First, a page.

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History: Resource Types

Primary and Secondary Sources

University of West Florida, John C. Pace Library, 3:53

Major Resource Types

Primary Sources

"Primary sources are documents, images or artifacts that provide firsthand testimony or direct evidence concerning an historical topic under research investigation. Primary sources are original documents created or experienced contemporaneously with the event being researched. Primary sources enable researchers to get as close as possible to what actually happened during an historical event or time period" ("What are Primary Sources?", UCI Libraries).

Example: interviews of formerly enslaved people

Secondary Sources

"Secondary sources are works that analyze, assess or interpret an historical event, era, or phenomenon, generally utilizing primary sources to do so. Secondary sources often offer a review or a critique. Secondary sources can include books, journal articles, speeches, reviews, research reports, and more. Generally speaking, secondary sources are written well after the events that are being researched. However, if an individual writes about events that he or she experienced first hand many years after that event occurred, it is still considered a primary source ("Secondary Sources", UCI Libraries).

Example: a book published in 1995 that discusses the experiences of people who were enslaved, which uses interviews, diaries, and statistics to make the claims, etc.

Example: the above example would be primary if you were interested in studying how people in the 1990s wrote about people who were enslaved

Tertiary Sources

"Tertiary sources are sources that identify and locate primary and secondary sources. These can include bibliographies, indexes, abstracts, encyclopedias, and other reference resources; available in multiple formats, i.e. some are online, others only in print.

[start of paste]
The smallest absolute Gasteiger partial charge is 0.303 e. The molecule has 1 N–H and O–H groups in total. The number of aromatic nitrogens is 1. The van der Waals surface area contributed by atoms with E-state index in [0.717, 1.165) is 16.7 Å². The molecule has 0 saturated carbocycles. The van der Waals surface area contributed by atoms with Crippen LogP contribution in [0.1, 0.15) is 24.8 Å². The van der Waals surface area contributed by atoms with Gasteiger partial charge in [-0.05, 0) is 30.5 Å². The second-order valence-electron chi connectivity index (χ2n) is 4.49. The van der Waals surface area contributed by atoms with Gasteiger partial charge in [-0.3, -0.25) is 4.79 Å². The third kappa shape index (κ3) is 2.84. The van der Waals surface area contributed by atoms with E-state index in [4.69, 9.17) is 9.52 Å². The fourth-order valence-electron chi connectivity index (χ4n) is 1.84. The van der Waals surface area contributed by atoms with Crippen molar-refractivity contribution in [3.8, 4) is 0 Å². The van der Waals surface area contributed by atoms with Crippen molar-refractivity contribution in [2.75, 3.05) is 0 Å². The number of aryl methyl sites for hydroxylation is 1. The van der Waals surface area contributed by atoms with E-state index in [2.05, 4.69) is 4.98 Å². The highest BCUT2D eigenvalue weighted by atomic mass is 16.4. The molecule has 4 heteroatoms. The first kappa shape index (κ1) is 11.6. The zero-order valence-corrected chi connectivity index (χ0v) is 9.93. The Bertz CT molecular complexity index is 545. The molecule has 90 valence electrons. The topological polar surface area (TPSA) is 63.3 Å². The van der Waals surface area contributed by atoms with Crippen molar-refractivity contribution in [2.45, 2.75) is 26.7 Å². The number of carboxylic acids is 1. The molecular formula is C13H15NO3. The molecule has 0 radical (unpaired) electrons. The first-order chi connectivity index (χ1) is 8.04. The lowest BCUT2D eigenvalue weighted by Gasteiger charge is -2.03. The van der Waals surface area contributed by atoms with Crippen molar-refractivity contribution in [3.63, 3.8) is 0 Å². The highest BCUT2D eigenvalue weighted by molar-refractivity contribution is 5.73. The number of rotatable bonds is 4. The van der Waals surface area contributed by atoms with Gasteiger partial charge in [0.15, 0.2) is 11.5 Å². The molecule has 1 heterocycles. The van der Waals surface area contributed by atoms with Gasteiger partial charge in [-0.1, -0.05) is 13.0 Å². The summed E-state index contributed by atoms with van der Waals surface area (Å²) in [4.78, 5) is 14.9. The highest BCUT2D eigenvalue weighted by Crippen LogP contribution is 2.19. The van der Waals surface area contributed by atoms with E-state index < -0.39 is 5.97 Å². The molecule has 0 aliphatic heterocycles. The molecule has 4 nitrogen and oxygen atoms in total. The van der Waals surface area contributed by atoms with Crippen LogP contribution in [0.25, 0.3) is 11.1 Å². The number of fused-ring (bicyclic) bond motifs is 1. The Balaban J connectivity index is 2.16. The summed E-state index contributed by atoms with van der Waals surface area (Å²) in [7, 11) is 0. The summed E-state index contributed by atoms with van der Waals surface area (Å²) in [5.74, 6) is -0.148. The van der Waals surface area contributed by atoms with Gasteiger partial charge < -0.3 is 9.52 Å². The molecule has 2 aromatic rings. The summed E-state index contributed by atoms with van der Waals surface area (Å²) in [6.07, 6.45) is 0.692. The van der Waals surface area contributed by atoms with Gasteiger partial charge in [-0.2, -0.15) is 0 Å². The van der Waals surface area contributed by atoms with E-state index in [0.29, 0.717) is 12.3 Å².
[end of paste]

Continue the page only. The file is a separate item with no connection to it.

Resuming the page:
"It is important to note that these categories, i.e. secondary and tertiary, are not mutually exclusive. A single item may be primary or secondary (or even tertiary) depending on your research topic and the use you make of that item" ("Tertiary Sources", UCI Libraries).

Reference Books Scholarly Books Scholarly Articles

"Use reference books also called reference sources or background sources to get quick specific facts or information or an overview of a subject.

"Some examples of reference sources are: dictionaries, encyclopedias, bibliographies, almanacs, directories, atlases, and handbooks. These can be online or in print" ["What are reference books (or reference sources)?", Simon Fraser University Library].

Reference books can also include a mixture of source types, such as primary sources (text of historical documents, statistics, etc.), secondary sources (analysis of the historical documents, statistics, etc.), and tertiary sources (bibliographies, references, etc).

Scholarly books are published by a university press or other academic publisher.

For History, while historians do write scholarly articles, scholarly books are the gold standard when comes to sharing their research.

Scholarly articles report on the results of a study. They are written by researchers for other researchers and are published in scholarly journals. 

For researchers in the Arts & Humanities, scholarly articles will read more like essays, rather than reports on scientific experiments. For History, a scholar may look at the primary source documents from the time period they are studying to draw conclusions.

 

Reference Sources

University of Guelph Library (2:41)

Scholarly Books

McMaster Libraries (2:29)

Scholarly and Popular Articles

Vanderbilt University, Peabody Library (3:12)

Wheel of Sources

UCLA WI+RE (Writing Instruction + Research Education) (7:22)